Charrier, Baptiste; Pilon, Nicolas

    2017-01-01

    Most of gastrointestinal functions are controlled by the enteric nervous system (ENS), which contains a vast diversity of neurons and glial cells. In accordance with its key role, defective ENS formation is the cause of several diseases that affect quality of life and can even be life-threatening. Treatment of these diseases would greatly benefit from a better understanding of the molecular mechanisms underlying ENS formation. In this regard, although several important discoveries have been made over the years, how the full spectrum of enteric neuronal and glial cell subtypes is generated from neural crest cells during development still remains enigmatic. Because they also have stem cell properties, such knowledge would be especially important for the enteric glial cell lineage. In a recent study, we identified the NR2F1 transcription factor as a new key regulator of enteric gliogenesis. Here we discuss our recent findings and briefly review what is already known about the mechanisms and signaling pathways involved in enteric gliogenesis, with an emphasis on Hedgehog and Notch signaling.

  4. Hypophosphatemia associated with enteral alimentation in cats.

    PubMed

    Justin, R B; Hohenhaus, A E

    1995-01-01

    Hypophosphatemia is uncommon in cats, but it has been reported in association with diabetes mellitus and hepatic lipidosis, where it can cause hemolysis, rhabdomyopathy, depression, seizures, and coma. The purpose of this article is to describe 9 cats that developed low serum phosphorus concentrations (< 2.5 mg/dL) subsequent to enteral alimentation. Serum biochemical analyses from more than 6,000 cats were reviewed. The medical records of all cats with hypophosphatemia were examined for history of enteral alimentation; diabetic cats were excluded from the study. Nine cats, ranging in age from 3 to 17 years, were identified. All cats had normal serum phosphorus concentrations before tube feeding began. Onset of hypophosphatemia occurred 12 to 72 hours after initiation of enteral alimentation, and the nadir for phosphorus concentrations ranged from 0.4 to 2.4 mg/dL. Hemolysis occurred in 6 of the 9 cats. Hypophosphatemia secondary to enteral alimentation is an uncommon clinical finding in cats. Cats with high alanine aminotransferase activity, hyperbilirubinemia, and weight loss should be closely monitored for hypophosphatemia during the first 72 hours of enteral alimentation.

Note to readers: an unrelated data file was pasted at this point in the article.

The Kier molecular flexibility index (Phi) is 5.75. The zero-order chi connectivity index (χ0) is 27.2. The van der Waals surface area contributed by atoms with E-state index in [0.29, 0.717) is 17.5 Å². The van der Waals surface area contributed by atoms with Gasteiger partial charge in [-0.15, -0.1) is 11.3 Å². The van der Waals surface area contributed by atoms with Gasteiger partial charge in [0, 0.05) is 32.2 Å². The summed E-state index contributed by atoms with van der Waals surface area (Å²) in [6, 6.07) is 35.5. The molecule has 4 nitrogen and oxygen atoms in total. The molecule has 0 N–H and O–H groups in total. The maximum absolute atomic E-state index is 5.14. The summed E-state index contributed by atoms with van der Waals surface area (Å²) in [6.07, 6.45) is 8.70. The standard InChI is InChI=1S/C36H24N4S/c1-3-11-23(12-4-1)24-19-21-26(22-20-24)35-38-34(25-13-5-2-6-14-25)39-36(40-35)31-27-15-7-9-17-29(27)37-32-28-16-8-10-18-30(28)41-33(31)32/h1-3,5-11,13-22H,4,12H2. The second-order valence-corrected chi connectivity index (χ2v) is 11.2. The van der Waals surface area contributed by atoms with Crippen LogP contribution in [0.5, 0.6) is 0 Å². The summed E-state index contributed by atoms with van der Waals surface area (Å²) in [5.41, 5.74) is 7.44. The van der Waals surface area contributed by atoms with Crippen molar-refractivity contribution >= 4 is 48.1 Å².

5. [Modular enteral nutrition in pediatrics].

    PubMed

    Murillo Sanchís, S; Prenafeta Ferré, M T; Sempere Luque, M D

    1991-01-01

    Modular Enteral Nutrition may be a substitute for Parenteral Nutrition in children with different pathologies. Study of 4 children with different pathologies selected from a group of 40 admitted to the Maternal-Childrens Hospital "Valle de Hebrón" in Barcelona, who received modular enteral nutrition. They were monitored on a daily basis by the Dietician Service. Modular enteral nutrition consists of modules of proteins, peptides, lipids, glucids and mineral salts-vitamins. 1.--Craneo-encephalic traumatisms with loss of consciousness, Feeding with a combination of parenteral nutrition and modular enteral nutrition for 7 days. In view of the tolerance and good results of the modular enteral nutrition, the parenteral nutrition was suspended and modular enteral nutrition alone used up to a total of 43 days. 2.--55% burns with 36 days of hyperproteic modular enteral nutrition together with normal feeding. A more rapid recovery was achieved with an increase in total proteins and albumin. 3.--Persistent diarrhoea with 31 days of modular enteral nutrition, 5 days on parenteral nutrition alone and 8 days on combined parenteral nutrition and modular enteral nutrition. In view of the tolerance and good results of the modular enteral nutrition, the parenteral nutrition was suspended. 4.--Mucoviscidosis with a total of 19 days on modular enteral nutrition, 12 of which were exclusively on modular enteral nutrition and 7 as a night supplement to normal feeding. We administered proteic intakes of up to 20% of the total calorific intake and in concentrations of up to 1.2 calories/ml of the final preparation, always with a good tolerance. Modular enteral nutrition can and should be used as a substitute for parenteral nutrition in children with different pathologies, thus preventing the complications inherent in parenteral nutrition.